|Red Dog Mine, Alaska|
|— Census-designated place —|
Red Dog Mine, Alaska
|- Total||66.9 sq mi (173.2 km2)|
|- Land||66.9 sq mi (173.2 km2)|
|- Water||0.0 sq mi (0.0 km2)|
|Elevation||853 ft (260 m)|
|- Density||0.5/sq mi (0.2/km2)|
|Time zone||Alaska (AKST) (UTC-9)|
|- Summer (DST)||AKDT (UTC-8)|
|GNIS feature ID||1865564|
The Red Dog Mine CDP derives its name from the Red Dog mine, the world's largest source for zinc and a significant source of lead. Construction of the Red Dog mine began in 1987, after exploration revealed that the area was rich in metals.
Red Dog Mine is very isolated. It is located within the Northwest Arctic Borough, an area approximately the size of Indiana with only 11 communities, none connected by roads, with a total population of only 7,208 people at the 2000 census. The nearest of those communities are Noatak, population 428, roughly 50 miles (80 km) south and Kivalina, population 377, roughly 60 miles (100 km) west at the 2000 census.
Although native populations have historically used the nearby area for seasonal food-gathering, there are no permanent residents at the mine or the port site. The mine's workforce consists of about 460 employees and contractors, of which somewhat more than half will be on-site at any given time. At the mine, everyone stays in the single large housing unit, tucked in among the process buildings near the edge of the open pit, while a small portion of the work force stays at the port site.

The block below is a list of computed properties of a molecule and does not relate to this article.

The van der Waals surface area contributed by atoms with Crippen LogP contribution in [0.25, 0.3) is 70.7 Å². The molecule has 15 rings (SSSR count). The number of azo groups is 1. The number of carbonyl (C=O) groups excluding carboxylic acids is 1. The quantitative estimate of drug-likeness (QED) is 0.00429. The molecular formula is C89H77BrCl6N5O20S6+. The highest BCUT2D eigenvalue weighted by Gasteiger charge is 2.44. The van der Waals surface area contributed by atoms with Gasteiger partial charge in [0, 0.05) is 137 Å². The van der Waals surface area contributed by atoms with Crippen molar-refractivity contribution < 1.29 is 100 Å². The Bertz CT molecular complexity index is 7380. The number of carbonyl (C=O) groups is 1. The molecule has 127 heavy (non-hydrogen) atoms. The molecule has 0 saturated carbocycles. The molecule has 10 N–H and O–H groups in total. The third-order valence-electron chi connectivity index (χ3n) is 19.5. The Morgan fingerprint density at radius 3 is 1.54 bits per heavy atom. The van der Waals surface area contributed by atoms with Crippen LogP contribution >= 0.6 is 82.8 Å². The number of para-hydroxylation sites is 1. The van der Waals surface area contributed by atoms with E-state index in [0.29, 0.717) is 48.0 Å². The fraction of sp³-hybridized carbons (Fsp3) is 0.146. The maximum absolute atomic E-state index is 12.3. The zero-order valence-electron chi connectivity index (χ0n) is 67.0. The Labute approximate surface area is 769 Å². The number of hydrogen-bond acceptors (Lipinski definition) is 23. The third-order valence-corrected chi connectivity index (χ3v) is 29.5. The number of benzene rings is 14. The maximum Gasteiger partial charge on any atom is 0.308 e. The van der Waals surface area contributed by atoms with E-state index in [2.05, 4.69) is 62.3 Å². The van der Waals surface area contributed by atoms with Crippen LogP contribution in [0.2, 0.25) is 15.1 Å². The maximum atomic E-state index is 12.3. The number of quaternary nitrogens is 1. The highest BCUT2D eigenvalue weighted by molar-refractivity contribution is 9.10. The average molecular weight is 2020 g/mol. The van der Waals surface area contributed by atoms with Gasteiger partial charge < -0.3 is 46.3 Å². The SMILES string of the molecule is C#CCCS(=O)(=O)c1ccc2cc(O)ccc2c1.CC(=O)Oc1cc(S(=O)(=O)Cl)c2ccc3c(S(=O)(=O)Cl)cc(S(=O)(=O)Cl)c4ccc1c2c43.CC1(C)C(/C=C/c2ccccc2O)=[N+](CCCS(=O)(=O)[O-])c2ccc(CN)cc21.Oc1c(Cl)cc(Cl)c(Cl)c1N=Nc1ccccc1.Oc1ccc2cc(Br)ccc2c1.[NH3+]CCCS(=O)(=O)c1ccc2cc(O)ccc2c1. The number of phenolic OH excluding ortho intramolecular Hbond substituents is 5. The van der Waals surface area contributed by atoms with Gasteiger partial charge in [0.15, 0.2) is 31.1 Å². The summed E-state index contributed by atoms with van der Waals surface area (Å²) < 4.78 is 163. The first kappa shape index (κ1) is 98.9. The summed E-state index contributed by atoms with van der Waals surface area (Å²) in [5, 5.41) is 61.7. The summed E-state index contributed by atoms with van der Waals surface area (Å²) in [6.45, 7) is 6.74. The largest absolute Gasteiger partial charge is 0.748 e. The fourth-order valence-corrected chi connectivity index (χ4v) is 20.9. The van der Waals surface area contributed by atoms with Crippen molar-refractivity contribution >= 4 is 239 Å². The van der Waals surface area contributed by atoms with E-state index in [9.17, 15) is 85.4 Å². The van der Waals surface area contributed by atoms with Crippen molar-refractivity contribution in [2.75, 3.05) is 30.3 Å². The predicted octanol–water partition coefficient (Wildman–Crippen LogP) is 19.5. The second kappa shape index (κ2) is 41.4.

As of the census of 2000, there were 32 people, 0 households, and 0 families residing in the CDP. The population density was 0.5 people per square mile (0.2/km²). There were 0 housing units. The racial makeup of the CDP was 31.25% White, 65.62% Native American, and 3.12% from two or more races.
In the CDP the population was spread out with 18.8% from 18 to 24, 62.5% from 25 to 44, and 18.8% from 45 to 64. The median age was 34 years. For every 100 females there were 700.0 males. For every 100 females age 18 and over, there were 700.0 males.
A 52-mile (84 km) long haul road connects the mine to the mine's port site on the Chukchi Sea. The region is accessible only by air, except during the 100-day shipping season. Mine workers from remote villages in the region are ferried to the mine on small aircraft. Alaska Airlines is contracted by the mine to fly other mine workers out of Anchorage.